From the Social Security District Office
What is not changing:
If you are eligible at age 65, your initial enrollment period (IEP):
• Begins three months before your 65th birthday.
• Includes the month of your 65th birthday.
• Ends three months after your 65th birthday.
If you are automatically enrolled in Medicare Part B or if you sign up during the first three months of your IEP, your coverage will start the month you’re first eligible. If you sign up the month you turn 65, your coverage will start the first day of the following month. This won’t change with the new rule.
What is changing:
Starting Jan. 1, 2023, your Medicare Part B coverage starts the first day of the month after you sign up if you sign up during the last three months of your IEP.
Before this change, if you signed up during the last three months of your IEP, your Medicare Part B coverage started two to three months after you enrolled.
If you don’t sign up for Medicare Part B during your IEP, you have another chance each year during the general enrollment period (GEP). The GEP lasts from Jan. 1 through March 31. Starting Jan. 1, 2023, your coverage starts the first day of the month after you sign up.
You can learn more about these updates on our Medicare webpage at www.ssa.gov/medicare and our Medicare publication at www.ssa.gov/pubs/EN-05-10043.pdf.
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Q.: When a person who has worked and paid Social Security taxes dies, are benefits payable on that person’s record?
A.: Social Security survivors benefits can be paid to:
• A widow or widower—unreduced benefits at full retirement age, or reduced benefits as early as age 60.
• A disabled widow or widower—as early as age 50.
• A widow or widower at any age if he or she takes care of the deceased’s child who is under age 16 or disabled, and receiving Social Security benefits.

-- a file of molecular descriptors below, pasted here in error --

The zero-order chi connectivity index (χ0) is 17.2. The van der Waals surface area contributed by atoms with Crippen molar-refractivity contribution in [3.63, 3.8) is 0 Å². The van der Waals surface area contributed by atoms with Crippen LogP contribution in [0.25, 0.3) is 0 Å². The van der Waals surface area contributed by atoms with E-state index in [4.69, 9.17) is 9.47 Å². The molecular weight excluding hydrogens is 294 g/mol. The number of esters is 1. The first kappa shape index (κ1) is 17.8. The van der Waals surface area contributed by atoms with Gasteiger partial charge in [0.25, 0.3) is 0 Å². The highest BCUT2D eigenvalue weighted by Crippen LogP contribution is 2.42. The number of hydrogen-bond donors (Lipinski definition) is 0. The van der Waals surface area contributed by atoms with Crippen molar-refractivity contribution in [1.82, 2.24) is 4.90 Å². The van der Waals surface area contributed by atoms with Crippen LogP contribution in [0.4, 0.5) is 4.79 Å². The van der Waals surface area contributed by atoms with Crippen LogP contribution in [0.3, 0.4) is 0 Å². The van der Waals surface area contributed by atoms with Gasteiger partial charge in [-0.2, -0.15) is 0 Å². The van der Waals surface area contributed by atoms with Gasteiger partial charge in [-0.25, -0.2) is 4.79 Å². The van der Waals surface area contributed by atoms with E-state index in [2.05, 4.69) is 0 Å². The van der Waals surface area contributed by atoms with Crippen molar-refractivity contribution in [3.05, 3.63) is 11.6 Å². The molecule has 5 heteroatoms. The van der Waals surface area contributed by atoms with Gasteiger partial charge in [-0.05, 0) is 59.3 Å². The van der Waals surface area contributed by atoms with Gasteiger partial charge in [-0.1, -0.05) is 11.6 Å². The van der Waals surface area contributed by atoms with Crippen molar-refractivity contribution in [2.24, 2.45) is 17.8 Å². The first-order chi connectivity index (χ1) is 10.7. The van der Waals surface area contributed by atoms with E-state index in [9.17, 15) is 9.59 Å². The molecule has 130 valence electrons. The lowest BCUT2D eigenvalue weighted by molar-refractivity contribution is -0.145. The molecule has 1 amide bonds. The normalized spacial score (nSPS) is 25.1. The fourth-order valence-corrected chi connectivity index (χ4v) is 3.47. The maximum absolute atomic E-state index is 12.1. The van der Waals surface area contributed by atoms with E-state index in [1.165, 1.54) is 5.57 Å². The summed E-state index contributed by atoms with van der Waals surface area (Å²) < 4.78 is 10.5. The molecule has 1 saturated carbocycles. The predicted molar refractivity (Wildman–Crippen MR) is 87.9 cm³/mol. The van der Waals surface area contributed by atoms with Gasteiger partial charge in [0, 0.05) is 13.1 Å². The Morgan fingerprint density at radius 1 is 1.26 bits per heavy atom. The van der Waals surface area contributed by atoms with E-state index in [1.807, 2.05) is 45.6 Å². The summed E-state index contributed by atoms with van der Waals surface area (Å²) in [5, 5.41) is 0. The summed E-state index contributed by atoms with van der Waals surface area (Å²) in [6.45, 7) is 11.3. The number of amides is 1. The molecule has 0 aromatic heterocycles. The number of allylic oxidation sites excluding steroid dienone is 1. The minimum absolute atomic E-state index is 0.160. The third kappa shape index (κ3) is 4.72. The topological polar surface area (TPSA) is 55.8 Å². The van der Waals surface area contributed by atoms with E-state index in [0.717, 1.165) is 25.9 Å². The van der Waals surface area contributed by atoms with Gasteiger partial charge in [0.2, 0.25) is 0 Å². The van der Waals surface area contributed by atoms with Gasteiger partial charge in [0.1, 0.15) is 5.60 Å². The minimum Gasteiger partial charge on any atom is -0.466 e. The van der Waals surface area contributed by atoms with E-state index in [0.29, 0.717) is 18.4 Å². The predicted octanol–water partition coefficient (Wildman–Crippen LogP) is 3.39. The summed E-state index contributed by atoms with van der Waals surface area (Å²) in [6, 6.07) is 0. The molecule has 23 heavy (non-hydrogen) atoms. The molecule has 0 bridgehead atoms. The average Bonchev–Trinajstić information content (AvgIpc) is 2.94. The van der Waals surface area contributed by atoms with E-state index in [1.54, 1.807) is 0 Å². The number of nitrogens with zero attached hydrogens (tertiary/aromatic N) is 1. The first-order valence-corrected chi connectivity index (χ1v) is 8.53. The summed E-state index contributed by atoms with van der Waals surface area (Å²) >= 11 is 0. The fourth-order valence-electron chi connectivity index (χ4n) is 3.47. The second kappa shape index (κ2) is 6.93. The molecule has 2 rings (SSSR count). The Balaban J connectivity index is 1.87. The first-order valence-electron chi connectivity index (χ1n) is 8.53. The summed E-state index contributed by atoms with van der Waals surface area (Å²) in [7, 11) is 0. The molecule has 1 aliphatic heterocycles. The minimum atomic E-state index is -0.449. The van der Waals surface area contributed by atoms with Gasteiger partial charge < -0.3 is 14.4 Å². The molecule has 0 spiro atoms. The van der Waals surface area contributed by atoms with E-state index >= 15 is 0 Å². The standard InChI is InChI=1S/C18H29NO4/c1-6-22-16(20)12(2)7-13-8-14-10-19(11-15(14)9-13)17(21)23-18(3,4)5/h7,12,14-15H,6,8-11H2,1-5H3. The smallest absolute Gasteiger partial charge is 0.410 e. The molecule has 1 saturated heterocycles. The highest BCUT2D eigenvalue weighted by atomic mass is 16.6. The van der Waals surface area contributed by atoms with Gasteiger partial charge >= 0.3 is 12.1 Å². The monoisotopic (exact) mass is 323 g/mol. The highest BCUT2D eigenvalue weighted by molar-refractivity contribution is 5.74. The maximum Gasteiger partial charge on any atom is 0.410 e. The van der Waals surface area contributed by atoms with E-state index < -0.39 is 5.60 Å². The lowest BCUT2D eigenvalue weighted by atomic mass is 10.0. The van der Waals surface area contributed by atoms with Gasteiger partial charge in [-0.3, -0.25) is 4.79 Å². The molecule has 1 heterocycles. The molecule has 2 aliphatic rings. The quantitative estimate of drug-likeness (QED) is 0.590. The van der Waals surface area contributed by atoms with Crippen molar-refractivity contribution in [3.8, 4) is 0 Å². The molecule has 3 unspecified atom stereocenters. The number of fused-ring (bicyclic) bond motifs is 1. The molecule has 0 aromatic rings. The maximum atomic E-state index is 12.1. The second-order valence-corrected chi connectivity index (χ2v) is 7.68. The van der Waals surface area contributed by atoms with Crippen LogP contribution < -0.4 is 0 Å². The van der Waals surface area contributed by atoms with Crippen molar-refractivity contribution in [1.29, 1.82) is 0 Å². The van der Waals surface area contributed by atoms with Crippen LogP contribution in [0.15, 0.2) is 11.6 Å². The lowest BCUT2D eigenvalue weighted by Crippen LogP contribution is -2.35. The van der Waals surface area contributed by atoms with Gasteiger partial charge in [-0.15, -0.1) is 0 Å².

• Unmarried children under 18 or up to age 19 if they are attending high school full time. Under certain circumstances, benefits can be paid to stepchildren, grandchildren, or adopted children.
• Children at any age who were disabled before age 22 and remain disabled.
• Dependent parents age 62 or older.
Even if you are divorced, you still may qualify for survivors benefits. For more information, go to www.ssa.gov.
Q.: I plan to retire soon. When are Social Security benefits paid?
A.: Social Security benefits are paid each month. Generally, new retirees receive their benefits on either the second, third or fourth Wednesday of each month, depending on the day in the month the retiree was born. If you receive benefits as a spouse, your benefit payment date will be determined by your spouse’s birth date.
Here’s a chart showing how your monthly payment date is determined:
Day of the Month You Were Born Social Security Benefits Paid On
1st-10th Second Wednesday
11th-20th Third Wednesday
21st-31st Fourth Wednesday
For a calendar showing actual payment dates, see the Schedule of Social Security Benefit Payments at www.ssa.gov/pubs.
Q.: Will my Social Security disability benefit increase if my condition gets worse or I develop additional health problems?
A.: No. We do not base your Social Security benefit amount on the severity of your disability. The amount you are paid is based on your average lifetime earnings before your disability began. If you go back to work after getting disability benefits, you may be able to get a higher benefit based on those earnings. In addition, we have incentives that allow you to work temporarily without losing your disability benefits. For more information about disability benefits, read our publications “Disability Benefits and Working While Disabled — How We Can Help.” Both are available online at www.ssa.gov/pubs.